Jensen Bell had twelve happy years before her mother disappeared and her whole world went to pieces. Since then, she's become a cop—one who takes great pride in her work, and in helping keep others safe. The saving grace in her own life has been Dean West, the only man who can make her burn with desire and help her through her burdens. But when a shocking discovery turns her life upside-down, even being wrapped in Dean's arms might not be enough to keep her out of harm's way in Break for Me by Shiloh Walker.
About the Author
Shiloh Walker is an award-winning writer…yes, really! She’s also a mom, a wife, a reader, and she pretends to be an amateur photographer. Her Secrets and Shadows series includes Burn for Me, Break for Me, and Long for Me.
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Break for Me
By Shiloh Walker
St. Martin's PressCopyright © 2014 Shiloh Walker
All rights reserved.
Sexy, arrogant son of a bitch.
Running her tongue across her teeth, she watched as Dean West entered the room. Of course, Dean just didn't simply enter a room. He had a way of strolling in, lazy movements and lazy looks, a lazy smile like he was just in to stop and chat.
The first time she'd met him, that lazy demeanor, that slow, lazy voice, and those slow, lazy smiles had caught her off guard. He'd taken over for the previous DA and nobody had been exactly prepared for him. Brent Cummings, a pricey defense attorney who had been brought in after Maria Bingham's third DUI had landed her snotty ass in jail, had looked right through him, even after Dean had settled into the seat across from him and Maria.
That little meeting had ended with Maria all but sobbing against Brent's shoulder and her parents bellowing about a misuse of power.
Maria was into her second year in jail. Her parents still cussed Dean out any time his name was brought up. Personally, Jensen didn't know why they were pissed off at him — Indiana's laws were a minimum of one year in jail after the third DUI. She was lucky she wasn't doing the full ten. The judge could have ordered that, especially after she'd plowed her parents' pricey Benz into a playground. If it had been any earlier in the day ...?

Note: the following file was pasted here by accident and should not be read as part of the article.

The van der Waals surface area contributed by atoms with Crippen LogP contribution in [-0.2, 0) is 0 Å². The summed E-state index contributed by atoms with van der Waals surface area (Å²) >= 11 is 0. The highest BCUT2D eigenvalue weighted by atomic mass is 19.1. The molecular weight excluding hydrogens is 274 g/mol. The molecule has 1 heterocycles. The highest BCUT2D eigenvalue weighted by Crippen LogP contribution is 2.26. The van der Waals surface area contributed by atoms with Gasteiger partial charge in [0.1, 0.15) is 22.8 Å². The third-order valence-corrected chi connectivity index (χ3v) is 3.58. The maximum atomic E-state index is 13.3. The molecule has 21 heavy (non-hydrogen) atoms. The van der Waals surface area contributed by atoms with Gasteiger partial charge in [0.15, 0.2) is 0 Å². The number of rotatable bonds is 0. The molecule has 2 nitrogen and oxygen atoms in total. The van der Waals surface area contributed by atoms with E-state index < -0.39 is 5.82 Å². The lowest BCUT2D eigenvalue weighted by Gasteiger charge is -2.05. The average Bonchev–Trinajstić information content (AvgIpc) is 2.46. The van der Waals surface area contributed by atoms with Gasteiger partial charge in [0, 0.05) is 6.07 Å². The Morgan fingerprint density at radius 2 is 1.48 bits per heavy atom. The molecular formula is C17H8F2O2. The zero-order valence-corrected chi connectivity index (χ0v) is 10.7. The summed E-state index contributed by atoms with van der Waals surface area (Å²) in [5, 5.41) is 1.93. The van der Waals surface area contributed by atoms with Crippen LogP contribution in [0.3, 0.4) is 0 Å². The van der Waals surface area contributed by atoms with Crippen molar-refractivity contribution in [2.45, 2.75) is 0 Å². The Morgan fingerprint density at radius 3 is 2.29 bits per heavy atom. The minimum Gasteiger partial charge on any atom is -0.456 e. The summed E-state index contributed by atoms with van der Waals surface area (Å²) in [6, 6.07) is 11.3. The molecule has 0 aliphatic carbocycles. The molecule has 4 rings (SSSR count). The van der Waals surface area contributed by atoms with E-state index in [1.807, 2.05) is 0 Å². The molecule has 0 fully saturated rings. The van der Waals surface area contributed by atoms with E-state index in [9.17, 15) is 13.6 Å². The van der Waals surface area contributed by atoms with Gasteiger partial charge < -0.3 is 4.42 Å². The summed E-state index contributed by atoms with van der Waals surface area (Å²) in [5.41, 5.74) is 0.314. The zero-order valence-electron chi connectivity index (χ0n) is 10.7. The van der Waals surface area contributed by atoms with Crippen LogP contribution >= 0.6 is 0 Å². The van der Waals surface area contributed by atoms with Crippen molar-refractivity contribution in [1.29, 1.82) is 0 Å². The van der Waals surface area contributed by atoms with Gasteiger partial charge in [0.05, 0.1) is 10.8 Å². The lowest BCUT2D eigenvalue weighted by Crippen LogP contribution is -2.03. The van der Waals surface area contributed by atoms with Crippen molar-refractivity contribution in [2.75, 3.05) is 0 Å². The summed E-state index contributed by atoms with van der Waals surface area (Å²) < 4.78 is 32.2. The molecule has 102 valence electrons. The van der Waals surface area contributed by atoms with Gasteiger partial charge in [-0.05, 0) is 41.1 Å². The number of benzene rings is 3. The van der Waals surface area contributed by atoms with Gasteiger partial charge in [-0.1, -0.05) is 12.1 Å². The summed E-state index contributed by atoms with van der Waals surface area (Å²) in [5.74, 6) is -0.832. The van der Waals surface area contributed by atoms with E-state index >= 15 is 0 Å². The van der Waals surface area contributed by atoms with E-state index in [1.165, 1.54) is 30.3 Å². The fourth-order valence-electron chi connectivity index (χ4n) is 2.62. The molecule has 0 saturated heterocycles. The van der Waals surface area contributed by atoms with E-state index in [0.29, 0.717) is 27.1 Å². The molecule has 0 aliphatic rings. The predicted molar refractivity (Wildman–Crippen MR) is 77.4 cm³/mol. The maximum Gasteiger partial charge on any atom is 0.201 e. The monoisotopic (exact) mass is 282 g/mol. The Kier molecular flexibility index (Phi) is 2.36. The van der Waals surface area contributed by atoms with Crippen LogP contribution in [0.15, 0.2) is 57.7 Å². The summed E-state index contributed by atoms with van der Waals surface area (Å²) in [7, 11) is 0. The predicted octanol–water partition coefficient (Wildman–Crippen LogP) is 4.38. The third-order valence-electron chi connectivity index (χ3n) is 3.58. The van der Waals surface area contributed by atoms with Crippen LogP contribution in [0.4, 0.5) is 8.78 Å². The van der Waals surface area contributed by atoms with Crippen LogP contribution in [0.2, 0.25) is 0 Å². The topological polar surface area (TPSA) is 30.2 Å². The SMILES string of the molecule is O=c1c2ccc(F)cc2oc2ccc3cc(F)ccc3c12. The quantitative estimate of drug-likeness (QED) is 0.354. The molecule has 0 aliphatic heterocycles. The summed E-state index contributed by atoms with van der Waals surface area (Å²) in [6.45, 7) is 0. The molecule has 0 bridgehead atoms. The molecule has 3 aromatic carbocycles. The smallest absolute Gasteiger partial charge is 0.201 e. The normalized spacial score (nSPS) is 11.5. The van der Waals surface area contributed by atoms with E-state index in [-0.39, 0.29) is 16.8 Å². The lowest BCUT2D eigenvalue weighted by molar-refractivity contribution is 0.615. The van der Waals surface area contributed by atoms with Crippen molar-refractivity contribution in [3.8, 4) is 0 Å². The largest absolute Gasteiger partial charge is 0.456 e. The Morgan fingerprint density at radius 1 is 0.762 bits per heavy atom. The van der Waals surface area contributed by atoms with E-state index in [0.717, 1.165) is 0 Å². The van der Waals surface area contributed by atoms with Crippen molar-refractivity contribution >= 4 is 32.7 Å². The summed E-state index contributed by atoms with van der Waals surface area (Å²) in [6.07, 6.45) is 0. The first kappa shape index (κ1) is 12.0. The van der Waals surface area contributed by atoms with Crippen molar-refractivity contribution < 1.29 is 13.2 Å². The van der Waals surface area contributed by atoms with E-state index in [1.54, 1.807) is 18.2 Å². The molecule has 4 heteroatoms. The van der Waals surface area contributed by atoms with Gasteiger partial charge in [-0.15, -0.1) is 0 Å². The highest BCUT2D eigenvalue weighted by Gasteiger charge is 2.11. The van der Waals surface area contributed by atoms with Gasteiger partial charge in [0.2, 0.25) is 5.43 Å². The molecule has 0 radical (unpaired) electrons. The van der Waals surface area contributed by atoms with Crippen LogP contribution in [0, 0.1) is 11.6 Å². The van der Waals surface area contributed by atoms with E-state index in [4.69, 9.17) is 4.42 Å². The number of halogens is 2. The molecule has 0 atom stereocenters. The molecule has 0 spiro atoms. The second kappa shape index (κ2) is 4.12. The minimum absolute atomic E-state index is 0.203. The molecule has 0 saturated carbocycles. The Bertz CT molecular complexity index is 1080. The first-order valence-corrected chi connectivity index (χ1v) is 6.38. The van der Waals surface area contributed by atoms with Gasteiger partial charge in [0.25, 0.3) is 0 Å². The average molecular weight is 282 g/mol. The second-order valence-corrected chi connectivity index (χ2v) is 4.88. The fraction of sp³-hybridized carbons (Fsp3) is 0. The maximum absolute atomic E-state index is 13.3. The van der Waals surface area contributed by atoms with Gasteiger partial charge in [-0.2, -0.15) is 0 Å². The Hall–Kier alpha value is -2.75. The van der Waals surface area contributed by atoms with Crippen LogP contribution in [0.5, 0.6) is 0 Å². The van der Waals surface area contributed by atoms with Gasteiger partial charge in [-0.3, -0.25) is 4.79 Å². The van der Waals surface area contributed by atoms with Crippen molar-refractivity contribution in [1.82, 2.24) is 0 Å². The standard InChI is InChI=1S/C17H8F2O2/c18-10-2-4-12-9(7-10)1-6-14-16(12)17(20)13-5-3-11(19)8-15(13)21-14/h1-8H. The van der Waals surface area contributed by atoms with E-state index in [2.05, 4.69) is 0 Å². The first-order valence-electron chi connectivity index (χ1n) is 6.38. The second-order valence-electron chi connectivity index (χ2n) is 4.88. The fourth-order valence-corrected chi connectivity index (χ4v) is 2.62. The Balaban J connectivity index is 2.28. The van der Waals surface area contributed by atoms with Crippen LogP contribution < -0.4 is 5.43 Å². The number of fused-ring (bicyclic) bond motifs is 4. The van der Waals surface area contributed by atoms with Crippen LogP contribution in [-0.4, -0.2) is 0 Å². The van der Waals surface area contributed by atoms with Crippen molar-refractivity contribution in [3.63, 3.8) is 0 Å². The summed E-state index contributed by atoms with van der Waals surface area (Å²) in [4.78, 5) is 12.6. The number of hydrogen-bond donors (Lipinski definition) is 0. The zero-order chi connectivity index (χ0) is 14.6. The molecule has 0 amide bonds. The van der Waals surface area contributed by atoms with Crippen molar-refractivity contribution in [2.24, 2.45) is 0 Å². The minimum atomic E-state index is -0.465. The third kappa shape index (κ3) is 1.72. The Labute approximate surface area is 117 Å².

Dean's gaze cut her way and she had to fight not to clench her jaw. Normally, she didn't mind seeing him around here. Well, that wasn't entirely honest. She minded. Quite a bit. He made her itchy, in all sorts of ways, but on a professional level, Dean did a kick-ass job.
But today? Yeah. She wasn't thrilled.
Lou Pruitt, scum of a special sort, was sitting in a cage and he'd claimed he wanted to make a deal, could give up all sorts of names. But he'd only give up those names if he could speak with the attorney who could make him a deal.
That had been hours ago.
Now Dean was back. Dean, with his slick suits, his beautiful smile, and that too-canny brain. Today the suit he wore was black, all black and the suit flowed against a body that was practically imprinted on her brain. Not for the reasons she'd like — the man kept showing up on the same path where she liked to run, dreads tied at the nape of his neck, sweat gleaming along smooth, brown skin. Every damn time she saw him, it was enough to jerk her normally passive libido out of hibernation and make her want to jump him.
Right now, though, if her instincts served her right, she wasn't going to like what was getting ready to happen.
He came to a stop in front of them and nodded.
No smiles today, huh? Frustration chewed at her as his sober eyes met hers.
"I'm here to speak with Mr. Pruitt," he said.
* * *
You already know.
Dean's mother hadn't raised an idiot and he wisely kept those words behind his teeth. He had a feeling Jensen was already fantasizing about relieving him of a few of those teeth — not that she would. She was a straight cop, clean as they came and while she might fantasize about punching him, she'd vent her fury on the punching bag they kept in the break room/locker room.
She might pin his picture to it, though.
Just then, he didn't blame her.
This entire thing left him ready to chew nails.
But he was going to concentrate on the end goal.
That was what had to matter.
And no matter what Lou thought, he wasn't getting out of here with just a smack on the wrist.
Jensen was too good at her job and she'd wrapped him up tight, all but signed, sealed, and delivered.